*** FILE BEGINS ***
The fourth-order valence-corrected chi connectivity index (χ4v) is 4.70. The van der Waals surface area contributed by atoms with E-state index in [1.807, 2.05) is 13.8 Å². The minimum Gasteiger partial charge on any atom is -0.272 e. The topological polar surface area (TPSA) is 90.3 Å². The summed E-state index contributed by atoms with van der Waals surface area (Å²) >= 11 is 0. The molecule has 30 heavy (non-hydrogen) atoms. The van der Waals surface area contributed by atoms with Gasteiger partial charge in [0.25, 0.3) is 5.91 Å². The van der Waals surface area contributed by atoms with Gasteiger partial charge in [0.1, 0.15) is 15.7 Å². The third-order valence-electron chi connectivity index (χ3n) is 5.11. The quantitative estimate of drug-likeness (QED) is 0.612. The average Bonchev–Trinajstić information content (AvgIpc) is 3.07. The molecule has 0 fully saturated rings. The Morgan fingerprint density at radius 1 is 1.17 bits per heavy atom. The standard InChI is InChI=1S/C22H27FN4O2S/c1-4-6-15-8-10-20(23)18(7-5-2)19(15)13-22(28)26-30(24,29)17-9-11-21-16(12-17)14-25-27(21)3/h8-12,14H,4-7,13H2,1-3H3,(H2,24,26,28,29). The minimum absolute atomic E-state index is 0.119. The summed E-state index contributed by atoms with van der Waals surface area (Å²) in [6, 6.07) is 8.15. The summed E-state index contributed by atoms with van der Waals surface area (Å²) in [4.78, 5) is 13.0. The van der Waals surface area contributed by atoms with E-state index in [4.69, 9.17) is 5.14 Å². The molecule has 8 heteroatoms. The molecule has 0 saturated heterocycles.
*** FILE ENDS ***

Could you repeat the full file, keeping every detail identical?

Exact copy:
The fourth-order valence-corrected chi connectivity index (χ4v) is 4.70. The van der Waals surface area contributed by atoms with E-state index in [1.807, 2.05) is 13.8 Å². The minimum Gasteiger partial charge on any atom is -0.272 e. The topological polar surface area (TPSA) is 90.3 Å². The summed E-state index contributed by atoms with van der Waals surface area (Å²) >= 11 is 0. The molecule has 30 heavy (non-hydrogen) atoms. The van der Waals surface area contributed by atoms with Gasteiger partial charge in [0.25, 0.3) is 5.91 Å². The van der Waals surface area contributed by atoms with Gasteiger partial charge in [0.1, 0.15) is 15.7 Å². The third-order valence-electron chi connectivity index (χ3n) is 5.11. The quantitative estimate of drug-likeness (QED) is 0.612. The average Bonchev–Trinajstić information content (AvgIpc) is 3.07. The molecule has 0 fully saturated rings. The Morgan fingerprint density at radius 1 is 1.17 bits per heavy atom. The standard InChI is InChI=1S/C22H27FN4O2S/c1-4-6-15-8-10-20(23)18(7-5-2)19(15)13-22(28)26-30(24,29)17-9-11-21-16(12-17)14-25-27(21)3/h8-12,14H,4-7,13H2,1-3H3,(H2,24,26,28,29). The minimum absolute atomic E-state index is 0.119. The summed E-state index contributed by atoms with van der Waals surface area (Å²) in [6, 6.07) is 8.15. The summed E-state index contributed by atoms with van der Waals surface area (Å²) in [4.78, 5) is 13.0. The van der Waals surface area contributed by atoms with E-state index in [4.69, 9.17) is 5.14 Å². The molecule has 8 heteroatoms. The molecule has 0 saturated heterocycles.